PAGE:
I've been buzzing about, skimming through these actor discussions. I have seen far fewer films than you two gentlemen; nevertheless, I shall offer my opinions.
As far as the number of quality films a person acts in, I suppose we have to think about the length of a person's career, which I'm sure you've considered. Someone like Elizabeth Taylor, who was quite captivating in her early career hasn't continued. What do we do with someone who has a career like hers? And are you all thinking specifically about leading roles, or can someone be a supporting actor/character actor? What if the person has the potential to be both and has played integral roles and less-visible parts? I guess I'm asking if a person's versatility should be a factor in determining said actor's greatness.
For me, it seems to be about being able to dissolve one's public persona (say, who we the public think DeNiro or Eastwood or Streep *is*) and becoming this other person. That sense of versatility then becomes the trump card when considering greatness, and I think it's particularly remarkable when an actor's appearance (ie his or her physical beauty or age or unattractiveness or something like this) fades. Someone like Joan Crawford I enjoy a great deal, but her later pictures, she's just Joan Crawford being another version of herself (the public persona we attach to her), the melodramatic bitch-goddess. That's why I can get behind someone like Gene Hackman being considered as a masterful living actor.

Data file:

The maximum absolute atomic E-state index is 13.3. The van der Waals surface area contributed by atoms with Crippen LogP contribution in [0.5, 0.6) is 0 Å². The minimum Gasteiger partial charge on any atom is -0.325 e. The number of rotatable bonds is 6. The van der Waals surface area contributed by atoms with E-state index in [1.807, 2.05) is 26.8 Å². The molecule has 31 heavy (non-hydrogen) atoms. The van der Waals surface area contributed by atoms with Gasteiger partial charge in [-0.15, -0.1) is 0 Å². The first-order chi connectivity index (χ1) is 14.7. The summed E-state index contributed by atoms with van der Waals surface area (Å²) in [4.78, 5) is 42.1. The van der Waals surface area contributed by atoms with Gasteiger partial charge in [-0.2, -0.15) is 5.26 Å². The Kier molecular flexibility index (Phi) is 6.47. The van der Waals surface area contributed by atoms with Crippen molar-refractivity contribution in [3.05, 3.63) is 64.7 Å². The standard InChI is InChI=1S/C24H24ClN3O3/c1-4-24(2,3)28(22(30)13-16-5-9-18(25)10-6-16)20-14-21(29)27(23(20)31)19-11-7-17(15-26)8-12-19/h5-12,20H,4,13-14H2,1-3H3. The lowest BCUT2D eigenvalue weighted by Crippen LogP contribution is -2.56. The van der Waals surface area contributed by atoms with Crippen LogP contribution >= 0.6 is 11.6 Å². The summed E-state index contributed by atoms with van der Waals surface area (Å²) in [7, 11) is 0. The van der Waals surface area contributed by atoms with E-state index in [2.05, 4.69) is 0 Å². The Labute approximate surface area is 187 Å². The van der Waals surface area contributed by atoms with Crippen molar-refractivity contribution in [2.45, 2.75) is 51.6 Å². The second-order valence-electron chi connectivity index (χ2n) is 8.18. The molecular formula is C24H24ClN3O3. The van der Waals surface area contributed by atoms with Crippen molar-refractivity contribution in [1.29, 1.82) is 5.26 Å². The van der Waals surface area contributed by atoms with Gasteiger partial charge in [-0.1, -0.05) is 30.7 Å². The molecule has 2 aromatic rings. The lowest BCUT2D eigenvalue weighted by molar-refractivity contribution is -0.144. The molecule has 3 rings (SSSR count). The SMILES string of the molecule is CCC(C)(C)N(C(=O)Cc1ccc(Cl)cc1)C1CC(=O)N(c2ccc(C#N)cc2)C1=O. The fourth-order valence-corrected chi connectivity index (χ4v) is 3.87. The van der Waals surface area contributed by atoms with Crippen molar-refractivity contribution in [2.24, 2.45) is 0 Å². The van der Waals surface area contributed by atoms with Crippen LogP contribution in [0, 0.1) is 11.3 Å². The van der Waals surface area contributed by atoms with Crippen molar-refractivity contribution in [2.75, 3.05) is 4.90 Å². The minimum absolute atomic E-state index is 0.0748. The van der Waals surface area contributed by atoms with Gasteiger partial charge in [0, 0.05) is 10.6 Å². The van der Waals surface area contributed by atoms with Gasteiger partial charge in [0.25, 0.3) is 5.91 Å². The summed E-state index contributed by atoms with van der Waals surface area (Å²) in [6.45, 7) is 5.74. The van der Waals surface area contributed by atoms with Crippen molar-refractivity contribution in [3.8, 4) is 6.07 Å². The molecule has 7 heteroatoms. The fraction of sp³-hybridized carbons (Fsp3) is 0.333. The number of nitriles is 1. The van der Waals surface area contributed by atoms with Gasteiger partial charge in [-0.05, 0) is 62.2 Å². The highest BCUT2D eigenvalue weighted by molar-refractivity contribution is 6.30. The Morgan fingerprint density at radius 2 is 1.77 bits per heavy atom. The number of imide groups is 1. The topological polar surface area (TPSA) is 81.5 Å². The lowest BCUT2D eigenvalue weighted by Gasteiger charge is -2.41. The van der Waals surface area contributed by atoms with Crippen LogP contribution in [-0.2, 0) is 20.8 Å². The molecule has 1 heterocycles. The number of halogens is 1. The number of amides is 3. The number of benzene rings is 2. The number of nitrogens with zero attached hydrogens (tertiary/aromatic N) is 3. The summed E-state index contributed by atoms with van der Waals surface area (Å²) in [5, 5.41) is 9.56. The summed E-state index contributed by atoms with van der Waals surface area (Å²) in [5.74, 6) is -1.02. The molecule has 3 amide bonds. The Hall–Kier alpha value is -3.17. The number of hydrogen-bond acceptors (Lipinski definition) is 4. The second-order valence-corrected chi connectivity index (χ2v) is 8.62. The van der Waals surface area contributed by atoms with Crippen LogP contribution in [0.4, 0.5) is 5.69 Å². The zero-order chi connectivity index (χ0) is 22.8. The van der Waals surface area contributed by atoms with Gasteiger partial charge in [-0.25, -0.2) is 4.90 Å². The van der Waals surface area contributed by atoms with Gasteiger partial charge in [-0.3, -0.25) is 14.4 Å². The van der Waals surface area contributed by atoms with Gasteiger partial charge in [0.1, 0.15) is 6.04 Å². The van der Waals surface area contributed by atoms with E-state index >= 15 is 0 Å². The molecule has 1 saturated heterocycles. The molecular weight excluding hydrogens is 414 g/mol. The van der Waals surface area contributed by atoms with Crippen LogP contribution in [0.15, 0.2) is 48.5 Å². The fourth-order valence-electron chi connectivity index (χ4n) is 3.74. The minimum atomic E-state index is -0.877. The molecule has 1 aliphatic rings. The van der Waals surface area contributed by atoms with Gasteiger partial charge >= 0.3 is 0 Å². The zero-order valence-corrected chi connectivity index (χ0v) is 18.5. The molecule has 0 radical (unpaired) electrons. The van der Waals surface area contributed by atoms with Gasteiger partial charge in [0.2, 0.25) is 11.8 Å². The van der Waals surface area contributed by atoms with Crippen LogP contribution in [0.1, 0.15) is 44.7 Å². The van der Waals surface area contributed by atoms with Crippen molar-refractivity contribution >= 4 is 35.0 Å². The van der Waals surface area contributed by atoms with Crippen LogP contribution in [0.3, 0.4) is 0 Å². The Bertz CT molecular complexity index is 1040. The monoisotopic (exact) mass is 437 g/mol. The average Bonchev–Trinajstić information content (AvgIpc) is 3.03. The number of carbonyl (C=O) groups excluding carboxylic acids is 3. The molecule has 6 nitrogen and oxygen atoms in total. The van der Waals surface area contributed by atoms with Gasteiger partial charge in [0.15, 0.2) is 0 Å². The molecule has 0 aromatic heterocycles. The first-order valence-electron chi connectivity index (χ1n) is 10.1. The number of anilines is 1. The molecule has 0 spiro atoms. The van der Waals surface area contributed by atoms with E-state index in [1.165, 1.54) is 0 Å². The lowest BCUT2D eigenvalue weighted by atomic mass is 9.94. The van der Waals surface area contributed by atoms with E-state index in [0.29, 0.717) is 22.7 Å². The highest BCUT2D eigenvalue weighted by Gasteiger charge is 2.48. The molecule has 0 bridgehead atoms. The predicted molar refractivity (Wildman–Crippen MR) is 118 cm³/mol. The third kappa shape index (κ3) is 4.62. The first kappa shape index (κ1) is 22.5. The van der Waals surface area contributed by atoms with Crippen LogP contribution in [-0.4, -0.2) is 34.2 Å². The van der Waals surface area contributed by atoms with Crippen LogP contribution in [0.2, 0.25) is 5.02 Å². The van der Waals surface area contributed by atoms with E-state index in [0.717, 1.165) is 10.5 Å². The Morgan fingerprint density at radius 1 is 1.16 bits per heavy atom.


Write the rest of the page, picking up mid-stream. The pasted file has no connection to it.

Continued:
That being said, I can think of a couple of living actors who may not be the tippy-top of the poll but certainly deserve a second look:
1. Sissy Spacek
2. Tommy Lee Jones
3. Shirley McClaine
Maybe I'd throw in a Sally Field or a Ralph Finnes, because of their abilities to sort of dissolve into their roles.
Also, Judi Dench has a long TV career too. She's quite good in As Time Goes By. And for the record, I'd like to say Paul Newman and Peter O'Toole are two of my favorites. Kudos to considering Cary Grant. I think he was an equally adept comedic and dramatic actor.
Lastly, and this is more tangential, I have less a problem with using the term "actress" to mean "female actor," simply because it's more descriptive and specific than "actor."